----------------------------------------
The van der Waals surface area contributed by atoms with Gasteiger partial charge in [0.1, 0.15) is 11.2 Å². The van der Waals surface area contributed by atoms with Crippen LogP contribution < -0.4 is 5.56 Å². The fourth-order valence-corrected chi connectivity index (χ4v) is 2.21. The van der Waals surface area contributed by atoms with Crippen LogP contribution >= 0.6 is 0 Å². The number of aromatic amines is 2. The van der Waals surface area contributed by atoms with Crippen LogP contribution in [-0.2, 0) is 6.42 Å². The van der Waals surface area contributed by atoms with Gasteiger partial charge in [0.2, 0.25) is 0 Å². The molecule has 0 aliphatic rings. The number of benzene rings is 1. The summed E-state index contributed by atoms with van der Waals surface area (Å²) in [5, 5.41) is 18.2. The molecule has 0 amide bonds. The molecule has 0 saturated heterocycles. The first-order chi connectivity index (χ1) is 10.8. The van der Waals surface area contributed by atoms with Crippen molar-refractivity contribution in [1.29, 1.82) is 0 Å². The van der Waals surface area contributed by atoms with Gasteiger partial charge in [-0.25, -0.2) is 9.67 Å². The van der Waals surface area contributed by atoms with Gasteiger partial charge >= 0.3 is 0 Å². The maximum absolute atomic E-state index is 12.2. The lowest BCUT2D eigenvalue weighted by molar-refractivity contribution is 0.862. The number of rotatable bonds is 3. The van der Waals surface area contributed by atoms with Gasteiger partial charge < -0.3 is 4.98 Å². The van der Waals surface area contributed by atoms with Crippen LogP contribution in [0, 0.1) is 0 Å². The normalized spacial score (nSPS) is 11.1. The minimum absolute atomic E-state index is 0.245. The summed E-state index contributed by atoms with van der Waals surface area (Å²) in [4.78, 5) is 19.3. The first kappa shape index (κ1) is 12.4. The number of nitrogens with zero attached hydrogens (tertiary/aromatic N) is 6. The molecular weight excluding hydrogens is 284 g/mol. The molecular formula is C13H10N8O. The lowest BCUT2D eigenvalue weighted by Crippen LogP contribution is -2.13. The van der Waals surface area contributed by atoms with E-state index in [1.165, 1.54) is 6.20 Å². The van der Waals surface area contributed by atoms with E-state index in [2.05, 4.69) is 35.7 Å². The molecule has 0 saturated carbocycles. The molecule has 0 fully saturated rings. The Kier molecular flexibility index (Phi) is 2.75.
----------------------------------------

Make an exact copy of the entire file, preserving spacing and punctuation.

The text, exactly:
The van der Waals surface area contributed by atoms with Gasteiger partial charge in [0.1, 0.15) is 11.2 Å². The van der Waals surface area contributed by atoms with Crippen LogP contribution < -0.4 is 5.56 Å². The fourth-order valence-corrected chi connectivity index (χ4v) is 2.21. The van der Waals surface area contributed by atoms with Crippen LogP contribution >= 0.6 is 0 Å². The number of aromatic amines is 2. The van der Waals surface area contributed by atoms with Crippen LogP contribution in [-0.2, 0) is 6.42 Å². The van der Waals surface area contributed by atoms with Gasteiger partial charge in [0.2, 0.25) is 0 Å². The molecule has 0 aliphatic rings. The number of benzene rings is 1. The summed E-state index contributed by atoms with van der Waals surface area (Å²) in [5, 5.41) is 18.2. The molecule has 0 amide bonds. The molecule has 0 saturated heterocycles. The first-order chi connectivity index (χ1) is 10.8. The van der Waals surface area contributed by atoms with Crippen molar-refractivity contribution in [1.29, 1.82) is 0 Å². The van der Waals surface area contributed by atoms with Gasteiger partial charge in [-0.25, -0.2) is 9.67 Å². The van der Waals surface area contributed by atoms with Gasteiger partial charge >= 0.3 is 0 Å². The maximum absolute atomic E-state index is 12.2. The lowest BCUT2D eigenvalue weighted by molar-refractivity contribution is 0.862. The number of rotatable bonds is 3. The van der Waals surface area contributed by atoms with Gasteiger partial charge < -0.3 is 4.98 Å². The van der Waals surface area contributed by atoms with Crippen LogP contribution in [0, 0.1) is 0 Å². The normalized spacial score (nSPS) is 11.1. The minimum absolute atomic E-state index is 0.245. The summed E-state index contributed by atoms with van der Waals surface area (Å²) in [4.78, 5) is 19.3. The first kappa shape index (κ1) is 12.4. The number of nitrogens with zero attached hydrogens (tertiary/aromatic N) is 6. The molecular weight excluding hydrogens is 284 g/mol. The molecular formula is C13H10N8O. The lowest BCUT2D eigenvalue weighted by Crippen LogP contribution is -2.13. The van der Waals surface area contributed by atoms with E-state index in [1.165, 1.54) is 6.20 Å². The van der Waals surface area contributed by atoms with E-state index in [2.05, 4.69) is 35.7 Å². The molecule has 0 saturated carbocycles. The molecule has 0 fully saturated rings. The Kier molecular flexibility index (Phi) is 2.75.